So much misfortune in life can be sidestepped if you simply make it a rule to never stretch your finances, yet it’s a rule I see violated more than any other both through observation of those around me and through the messages I receive. Someone can afford a $150,000 house but they try to buy a $250,000 house. Another can realistically go to a college that will cause them to graduate with $10,000 in debt but they want to sign up for the program that will put them $40,000 in debt. Then, not only do they have to hustle to try and meet their legally promised payments, they have to pay rent (in the form of interest expense) on the savings they’ve temporarily borrowed from someone else through an intermediary such as a bank.
In 1929, Benjamin was 35 years old. He had started a small investment company, and augmented his income with writing for major publications. Overseeing $2,500,000 in capital from friends, family, and other clients, Graham had used these funds to purchase $2,500,000 worth of hedged positions as well as $4,500,000 in margined long-term stock positions, bringing his total balance sheet to $7,000,0001. To provide some historical context, if we adjust these figures for inflation, Graham was sitting on $34,200,000 in capital belonging to his stockholders, and he had leveraged this up to $95,755,000, part of which was hedged.
This provided him a very high standard of living. In the past, I’ve laid out the compensation structure of the Graham Newman Corporation, which gave Ben and his partner high base salaries plus significant cuts of the profits. With a household income that surpassed the wildest imaginings of the typical American during this time, he gave into the hedonism of the day and was living extravagantly, leasing one of the most expensive apartments in New York and employing a cadre of servants. It’s hard to fault him too much considering only a couple of decades prior, he had been left destitute when his father died unexpectedly. The boy Graham had entered the workforce as a teenager and supported his widowed mother. The siren call of a gilt-edged life was too much for him to resist.
As stock prices began to accelerate during the latter half of the 1920′s, Graham was writing about the overvaluation with increasing concern. He believed that the holdings in the Graham Newman portfolio were cheap enough based on underlying intrinsic value that they should survive any downturn, failing to foresee the forced liquidations that would cause even cheap companies to trade at less than the cash balances they held in the bank. Combined with the leverage he allowed himself to take on when times were good, and the improbable misfortune of living during the worst economic collapse in 600 years, he faced a near catastrophic decline in the quoted value of his holdings. By 1932, his business had lost 70% of its net worth.
In his memoirs, Ben reflects on this period by saying, “I blamed myself not so much for my failure to protect myself against the disaster I had been predicting, as for having slipped into an extravagant way of life which I hadn’t the temperament or capacity to enjoy. I quickly convinced myself that the true key to material happiness lay in a modest standard of living which could be achieved with little difficulty under almost all economic conditions.” As James Grant wisely puts it in his opening text of the recent reprint of Security Analysis, this was Graham applying the margin-of-safety concept to his own personal finances. Graham had learned The Micawber Principle.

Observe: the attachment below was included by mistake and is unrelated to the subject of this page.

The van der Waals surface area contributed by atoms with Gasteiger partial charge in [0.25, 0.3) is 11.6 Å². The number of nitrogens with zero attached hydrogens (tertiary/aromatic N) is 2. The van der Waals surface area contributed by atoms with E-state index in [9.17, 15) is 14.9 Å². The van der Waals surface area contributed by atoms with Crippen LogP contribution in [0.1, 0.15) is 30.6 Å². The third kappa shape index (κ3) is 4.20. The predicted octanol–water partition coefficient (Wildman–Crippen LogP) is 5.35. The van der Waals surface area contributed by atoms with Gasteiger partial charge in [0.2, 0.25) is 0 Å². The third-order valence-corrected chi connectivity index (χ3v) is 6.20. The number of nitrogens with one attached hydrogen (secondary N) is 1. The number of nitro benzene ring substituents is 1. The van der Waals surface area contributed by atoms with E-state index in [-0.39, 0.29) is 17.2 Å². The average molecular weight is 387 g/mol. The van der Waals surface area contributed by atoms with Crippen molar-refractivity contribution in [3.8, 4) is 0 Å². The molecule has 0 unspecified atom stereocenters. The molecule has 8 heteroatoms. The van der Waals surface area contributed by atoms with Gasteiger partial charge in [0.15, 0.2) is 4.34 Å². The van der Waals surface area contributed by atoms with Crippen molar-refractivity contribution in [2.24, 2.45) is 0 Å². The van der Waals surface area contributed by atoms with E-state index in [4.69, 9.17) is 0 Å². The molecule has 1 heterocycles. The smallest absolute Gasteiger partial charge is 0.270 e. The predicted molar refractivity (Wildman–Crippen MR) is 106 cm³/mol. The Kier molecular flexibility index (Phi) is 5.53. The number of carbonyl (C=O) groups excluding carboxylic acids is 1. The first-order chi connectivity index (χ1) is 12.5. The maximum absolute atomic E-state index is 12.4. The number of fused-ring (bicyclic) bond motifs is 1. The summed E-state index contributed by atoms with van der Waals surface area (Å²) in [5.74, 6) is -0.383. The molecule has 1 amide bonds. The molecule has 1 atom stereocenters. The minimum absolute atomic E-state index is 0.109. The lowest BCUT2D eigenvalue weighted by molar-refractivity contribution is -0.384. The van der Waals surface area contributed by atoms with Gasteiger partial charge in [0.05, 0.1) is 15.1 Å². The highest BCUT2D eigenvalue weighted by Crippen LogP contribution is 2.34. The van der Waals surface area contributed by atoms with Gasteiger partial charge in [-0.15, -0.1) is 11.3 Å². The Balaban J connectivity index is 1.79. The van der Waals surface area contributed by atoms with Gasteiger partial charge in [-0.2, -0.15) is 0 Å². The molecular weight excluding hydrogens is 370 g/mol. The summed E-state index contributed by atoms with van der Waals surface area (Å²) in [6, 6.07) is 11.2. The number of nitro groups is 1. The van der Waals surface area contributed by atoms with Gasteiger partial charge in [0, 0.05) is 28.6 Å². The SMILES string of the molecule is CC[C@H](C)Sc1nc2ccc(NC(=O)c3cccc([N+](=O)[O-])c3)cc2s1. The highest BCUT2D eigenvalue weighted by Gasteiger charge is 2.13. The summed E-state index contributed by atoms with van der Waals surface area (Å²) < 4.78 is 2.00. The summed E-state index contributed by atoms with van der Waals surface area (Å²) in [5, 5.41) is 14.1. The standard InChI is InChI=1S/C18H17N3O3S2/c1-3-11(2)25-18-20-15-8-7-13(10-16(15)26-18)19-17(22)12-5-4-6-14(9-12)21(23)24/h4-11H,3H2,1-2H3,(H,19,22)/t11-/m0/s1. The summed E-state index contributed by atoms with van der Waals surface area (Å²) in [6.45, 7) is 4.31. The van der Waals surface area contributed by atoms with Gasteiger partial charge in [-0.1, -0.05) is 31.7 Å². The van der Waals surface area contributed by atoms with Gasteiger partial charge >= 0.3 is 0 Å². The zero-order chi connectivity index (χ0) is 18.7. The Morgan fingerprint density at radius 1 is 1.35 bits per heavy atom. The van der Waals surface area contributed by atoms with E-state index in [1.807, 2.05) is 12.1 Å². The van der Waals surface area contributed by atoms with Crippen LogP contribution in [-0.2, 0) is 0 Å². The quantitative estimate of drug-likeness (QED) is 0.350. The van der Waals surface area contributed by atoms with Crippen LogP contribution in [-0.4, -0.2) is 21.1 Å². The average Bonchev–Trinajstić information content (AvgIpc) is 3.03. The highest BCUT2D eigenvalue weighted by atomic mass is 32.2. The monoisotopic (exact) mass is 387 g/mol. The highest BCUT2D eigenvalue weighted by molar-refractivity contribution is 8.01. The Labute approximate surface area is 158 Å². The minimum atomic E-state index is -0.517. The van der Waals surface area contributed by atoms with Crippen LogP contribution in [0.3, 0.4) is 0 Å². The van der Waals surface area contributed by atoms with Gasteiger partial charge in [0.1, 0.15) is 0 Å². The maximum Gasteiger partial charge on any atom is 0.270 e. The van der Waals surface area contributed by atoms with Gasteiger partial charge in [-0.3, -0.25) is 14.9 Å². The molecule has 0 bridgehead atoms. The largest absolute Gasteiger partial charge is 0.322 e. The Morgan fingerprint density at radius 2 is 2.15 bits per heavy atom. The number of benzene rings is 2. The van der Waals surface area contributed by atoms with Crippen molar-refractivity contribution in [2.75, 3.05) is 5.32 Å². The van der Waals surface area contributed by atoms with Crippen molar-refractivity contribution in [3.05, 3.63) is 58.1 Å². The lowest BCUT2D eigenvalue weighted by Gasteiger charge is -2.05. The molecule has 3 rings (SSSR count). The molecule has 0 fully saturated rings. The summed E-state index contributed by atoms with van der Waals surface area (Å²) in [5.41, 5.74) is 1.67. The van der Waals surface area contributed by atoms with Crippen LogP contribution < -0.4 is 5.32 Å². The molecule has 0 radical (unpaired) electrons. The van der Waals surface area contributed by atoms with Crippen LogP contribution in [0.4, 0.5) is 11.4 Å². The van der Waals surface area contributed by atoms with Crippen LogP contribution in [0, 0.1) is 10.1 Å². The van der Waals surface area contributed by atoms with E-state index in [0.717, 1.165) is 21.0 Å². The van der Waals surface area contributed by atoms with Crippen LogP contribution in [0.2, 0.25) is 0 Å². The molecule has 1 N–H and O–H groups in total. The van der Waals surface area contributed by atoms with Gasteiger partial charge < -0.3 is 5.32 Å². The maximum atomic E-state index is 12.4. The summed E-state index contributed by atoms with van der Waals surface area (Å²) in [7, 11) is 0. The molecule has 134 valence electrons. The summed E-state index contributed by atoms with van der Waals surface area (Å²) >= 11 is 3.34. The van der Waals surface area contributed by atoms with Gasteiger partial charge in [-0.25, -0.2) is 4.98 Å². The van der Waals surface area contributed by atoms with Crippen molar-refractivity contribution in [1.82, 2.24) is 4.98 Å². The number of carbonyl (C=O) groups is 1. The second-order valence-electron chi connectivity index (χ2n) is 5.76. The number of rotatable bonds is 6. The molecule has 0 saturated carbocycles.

Sometimes Misfortune Can Lead to Great Triumph
Fortunately for all of us, Graham’s folly led to his greatest triumph. It was with this backdrop, and having suffered these declines, Graham set out to find an investment philosophy that would allow someone to prosper, or at least mitigate risk, in all fiscal environments. While he focused on some technical operations that are simply not possible today (net working capital stocks bought on a widely diversified basis are long gone, unlikely to return until the next Great Depression), the general thought process ended up spawning multiple billionaires, countless multi-millionaires, and saving a lot of emotional turmoil. He striped the emotion and excitement out of investing and made it all about the cold, hard cash. He greatly improved the discipline of financial analysts and turned it into a legitimate profession.
Personally, my rule has been that even in a Great Depression, you should be able to maintain your standard of living without losing a single moment of sleep. Others apply different rules. Bill Gates was famous for keeping 12 months of cash on hand so he could pay all of his bills for an entire year even if revenue went to nothing overnight. Suze Orman thinks the average family should keep eight months’ worth of cash on hand as an emergency backstop. In his recent shareholder letter, Warren Buffett mentioned that one of his bequests will involve setting aside 10% of the principal for cash equivalents. The specifics will depend on your unique circumstances, but you have to be prepared for when things go south. They have, they will, and that’s just life. Any system or estate that isn’t built to withstand that adversity is poorly designed or improperly managed so get to work if you aren’t in that position today. It’s even more important than funding your investments.
What if you screw up and find yourself in a position that requires fixing? Forgive yourself, fix the problem, and move on. If a brilliant mind like Ben Graham can fall prey to cheap money and easy sex, accept you are only human and vow to avoid repeating the mistake. Some of history’s biggest fortunes were made by those who were wiped out entirely. It’s not the end of the world, even if it feels like it.
1 Benjamin Graham and Security Analysis: The Historical Backdrop by James Grant, Introduction to the Sixth Edition of Security Analysis, 2009